by David Safier
I'm a little late posting about the Star's recent attention to the issue of gun policy in the state and the nation, but it looks like it's time for me to once again praise our Tucson daily after giving it a triple praise on Saturday. No, I'm not going soft. Credit where credit is due.
Sunday, the Star ran an article, "Gun rights vs. gun control" by Brady McCombs and Tim Steller. It's a well researched, balanced article which presents both sides of the issue fairly. I honestly think someone on the fence could read the article and make an informed decision about gun regulation. For me, that's the hallmark of this type of research-based reporting. I won't even attempt to excerpt the article, because it has too many working parts to pull out any one item.
Also on Sunday, the Star ran an editorial on gun control which it said is the first in a series. The editorial made its opinion clear. Listing Columbine, 1999, Virginia Tech, 2007, Fort Hood, 2009, and Tucson, 2011, it concludes,
We believe the need for gun reforms in America is self-evident, and that some reforms are long overdue. The recent bloody evidence is all too plain.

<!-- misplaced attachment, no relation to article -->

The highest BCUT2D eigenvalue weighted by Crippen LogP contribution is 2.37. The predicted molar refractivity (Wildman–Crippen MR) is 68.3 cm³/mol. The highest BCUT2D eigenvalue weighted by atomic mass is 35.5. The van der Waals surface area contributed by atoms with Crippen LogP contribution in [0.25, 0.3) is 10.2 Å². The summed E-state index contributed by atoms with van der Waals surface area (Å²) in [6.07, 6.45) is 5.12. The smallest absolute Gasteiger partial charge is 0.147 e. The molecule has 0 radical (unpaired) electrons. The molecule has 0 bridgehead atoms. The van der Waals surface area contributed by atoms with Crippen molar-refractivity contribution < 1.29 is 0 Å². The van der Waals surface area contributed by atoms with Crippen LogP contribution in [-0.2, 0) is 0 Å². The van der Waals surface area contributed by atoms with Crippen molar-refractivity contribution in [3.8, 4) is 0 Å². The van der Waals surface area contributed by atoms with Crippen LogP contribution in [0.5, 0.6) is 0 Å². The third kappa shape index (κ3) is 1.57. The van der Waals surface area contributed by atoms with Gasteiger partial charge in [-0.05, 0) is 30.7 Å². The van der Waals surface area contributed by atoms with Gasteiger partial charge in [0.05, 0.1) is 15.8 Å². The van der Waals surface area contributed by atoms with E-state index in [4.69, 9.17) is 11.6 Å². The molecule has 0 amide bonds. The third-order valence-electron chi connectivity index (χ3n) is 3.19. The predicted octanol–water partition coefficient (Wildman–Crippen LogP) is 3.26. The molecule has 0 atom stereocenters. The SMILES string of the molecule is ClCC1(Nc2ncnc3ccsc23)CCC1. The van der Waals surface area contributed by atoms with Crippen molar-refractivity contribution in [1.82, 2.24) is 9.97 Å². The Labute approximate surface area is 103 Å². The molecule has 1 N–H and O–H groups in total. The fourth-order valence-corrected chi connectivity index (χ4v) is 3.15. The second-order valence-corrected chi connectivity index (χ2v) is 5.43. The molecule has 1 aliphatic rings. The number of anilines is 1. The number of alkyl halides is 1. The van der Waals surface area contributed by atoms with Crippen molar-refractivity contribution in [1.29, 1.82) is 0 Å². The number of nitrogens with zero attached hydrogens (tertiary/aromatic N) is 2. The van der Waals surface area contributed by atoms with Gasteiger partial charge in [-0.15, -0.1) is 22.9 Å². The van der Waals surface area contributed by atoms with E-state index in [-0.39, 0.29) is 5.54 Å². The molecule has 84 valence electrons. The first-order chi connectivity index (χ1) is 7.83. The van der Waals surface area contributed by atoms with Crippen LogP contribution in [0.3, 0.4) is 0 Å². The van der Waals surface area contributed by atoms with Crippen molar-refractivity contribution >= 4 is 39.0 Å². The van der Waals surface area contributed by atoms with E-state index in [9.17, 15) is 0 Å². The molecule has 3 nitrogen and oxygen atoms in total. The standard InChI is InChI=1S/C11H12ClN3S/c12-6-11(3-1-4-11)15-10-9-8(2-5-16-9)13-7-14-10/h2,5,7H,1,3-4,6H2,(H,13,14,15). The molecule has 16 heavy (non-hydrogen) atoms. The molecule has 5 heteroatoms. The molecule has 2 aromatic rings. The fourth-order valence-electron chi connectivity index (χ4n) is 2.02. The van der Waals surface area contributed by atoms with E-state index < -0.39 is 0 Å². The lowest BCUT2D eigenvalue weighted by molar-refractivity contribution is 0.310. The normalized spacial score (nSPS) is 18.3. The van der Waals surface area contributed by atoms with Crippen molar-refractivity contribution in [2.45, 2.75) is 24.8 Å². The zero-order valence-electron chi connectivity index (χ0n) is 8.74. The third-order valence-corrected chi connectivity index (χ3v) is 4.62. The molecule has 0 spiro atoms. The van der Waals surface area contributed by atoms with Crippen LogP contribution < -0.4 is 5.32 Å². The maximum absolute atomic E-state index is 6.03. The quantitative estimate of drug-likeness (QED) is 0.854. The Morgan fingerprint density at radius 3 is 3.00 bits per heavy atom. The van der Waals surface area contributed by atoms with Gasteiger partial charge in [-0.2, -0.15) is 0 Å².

Gun control is a difficult, complex, often-emotional issue. There are no black-and-white answers; some "solutions" may result in unintended consequences and others may infringe too heavily on our freedoms.
But there is a reasonable balance between preserving our freedom and protecting our safety, and we must identify it.
Monday's editorial advocates banning extended gun magazines such as the one Jared Loughner used to fire 30 shots in 30 seconds at Giffords' Congress on Your Corner meeting.
Jared Lee Loughner, who is accused in the killings, bought both a lethal handgun and extended-capacity magazines legally.
That must change. From 1994 until 2004, when a federal ban on military-style assault weapons was allowed to expire, such supersized magazines were outlawed. That ban should be reinstated.
We do not believe the average civilian has a "need" for extended-capacity magazines, not for self-defense and certainly not for offensive reasons.
Today's editorial states unequivocally, we need to ban assault weapons.
This country needs to re-impose a new, effective ban on military-style assault weapons.
In fact, even given myriad defects in the now-expired federal assault-weapons ban, we could do a lot worse than essentially reinstating it as originally written. Flawed though it was, it reduced the flow of such weapons.
Even better, Congress should consider emulating California's assault-weapons ban.
The U.S. essentially outlawed machine guns in 1934. It's time we took similar action against their very lethal descendants.
Appropriately, the Star ran an op ed by Charles Heller, secretary of the Arizona Citizens Defense League, to respond to the editorials. I won't quote from his op ed, but I will mention, he is host of the radio show, "America Armed & Free." Enough said.